I’m not a doctor, nor do I play one on TV. But just for fun, I’m going to chime in on the controversy stemming from the new mammography recommendations released by the U.S. Preventive Services Task Force.
Again, let me remind you that I’m not a doctor. Therefore, silly me. I waited until I actually spoke to mine before getting all that upset about these new recommendations. Why? Because a recommendation is just that, a recommendation, not a mandate. I also have no history of breast cancer in my family. In fact, I have very little cancer history at all in my family so to be fair, this particular recommendation doesn’t push any specific buttons with me. Had I watched my mom die from breast cancer, I’m guessing my feelings would be quite different.
So if you’re reading this and you have in fact watched a person die or almost die from breast cancer, I’m asking you to put that aside for a moment and really listen to what I’m trying to say here.
I like statistics. I think they’re groovy. I like how they’re exact and objective. I like how science uses them to figure out things. Note I said “uses them”. The scientific method is straightforward and repeatable as is the method in which results of research are reported. Open any scientific journal and you’ll see the following:
- Abstract (A concise summary of the experiment.)
- Introduction (Why did you do the experiment in the first place?)
- Methods (Independent and dependent variables.)
- Results (Tables, data and charts.)
- Discussion (Comparing current results to older results and/or discussing factors that varied in the design of the experiment.)
- Conclusions (A brief summary of what was done, what was found, and what is suggest as a follow up to either replicate the findings or expand on them)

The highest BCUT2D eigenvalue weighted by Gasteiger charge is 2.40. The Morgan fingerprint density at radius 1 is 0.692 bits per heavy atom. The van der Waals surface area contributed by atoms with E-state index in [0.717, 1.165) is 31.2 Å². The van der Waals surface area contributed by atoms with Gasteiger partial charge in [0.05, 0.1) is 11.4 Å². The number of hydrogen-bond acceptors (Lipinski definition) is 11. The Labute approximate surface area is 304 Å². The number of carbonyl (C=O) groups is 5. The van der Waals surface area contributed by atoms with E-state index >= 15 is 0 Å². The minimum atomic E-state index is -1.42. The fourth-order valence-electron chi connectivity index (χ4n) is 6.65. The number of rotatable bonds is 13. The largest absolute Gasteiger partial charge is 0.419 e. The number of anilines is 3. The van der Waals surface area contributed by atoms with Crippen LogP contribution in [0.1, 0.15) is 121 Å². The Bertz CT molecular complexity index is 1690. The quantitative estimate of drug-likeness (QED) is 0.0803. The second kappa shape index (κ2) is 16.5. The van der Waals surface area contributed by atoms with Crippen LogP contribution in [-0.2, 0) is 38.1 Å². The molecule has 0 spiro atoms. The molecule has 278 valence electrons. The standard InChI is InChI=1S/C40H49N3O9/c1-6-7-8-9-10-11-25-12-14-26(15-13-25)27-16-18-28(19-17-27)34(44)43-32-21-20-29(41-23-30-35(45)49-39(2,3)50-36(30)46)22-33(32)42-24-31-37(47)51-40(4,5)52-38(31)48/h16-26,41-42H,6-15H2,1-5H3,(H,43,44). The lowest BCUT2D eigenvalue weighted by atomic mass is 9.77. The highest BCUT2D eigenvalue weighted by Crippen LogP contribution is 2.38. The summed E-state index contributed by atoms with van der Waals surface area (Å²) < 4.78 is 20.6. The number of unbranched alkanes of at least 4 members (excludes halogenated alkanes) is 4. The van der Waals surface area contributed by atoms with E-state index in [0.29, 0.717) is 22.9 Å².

Then a journal publishes the findings and lastly the readers (that are usually folks interested and schooled in the field being studied) become “consumers of the information”. In other words they have to look for any flaws in the scientific method that was used. Remember, the scientist’s job is to report the facts. The reader’s job is to determine if they’ll apply the findings to their day to day jobs or ignore them all together. This determination is based on the statistical significance of the findings (i.e., the probability that something is true or unlikely to change) and the sampling used in the first place (i.e., if you’re doing research on a teaching technique for all grade school students K-5th grade, but only sampled girls in kindergarten when you did the experiment, your results will be skewed.)
Are you confused? Bored? Annoyed? I hope the hell so because the medical folks that read medical journals are the ones that are supposed to decide what they think about the scientific studies published as well as any other different data streams reported on in their field. Not you. Not me. And certainly not bloggers, commentators, or celebrities. For example, when The View‘s, Elisabeth Hasselbeck called the new guidelines “gender genocide” you need to stop and take a breath before you jump on that bandwagon. In her defense her mom is a breast cancer survivor. I get that this is a hot button issue for her, but I don’t get how you go from a recommendation based on statistical analysis to gender genocide. That’s ludicrous.
When I first saw the new findings regarding mammograms on the Internet, I thought I had read the heading wrong. Then I clicked on the articles, surfed around a bit and frankly my conclusion was, “Great. This will force the medical community to create a better screening tool.”
I’ve only had one mammogram and it hurt like shit. Anyone that’s had one has to admit that this test, as great as it is, is only as good as the density of boobs getting tested. Or the tech giving the test. Or one’s ability to withstand the pain needed to have the test administered properly.
That doesn’t mean it’s a bad test, just that there are a lot of variables at play here. Screening someone for breast cancer isn’t like screening for heart disease via a blood draw that measures the cholesterol levels in your blood or slapping electrodes on one’s skin. Thus results like the ones reported by the task force should be welcomed because they will force science to take it up a notch and create a better test that’s more accurate and results in more lives saved. And in the mean time, doctors will keep doing their job and patients will ask better questions and the system will keep rolling along as it has been until something better comes along. It’s a win-win situation. How could that possibly be a bad thing?
So that’s part one of my beef. Tune into tomorrow for part two. Oh yes, there’s more.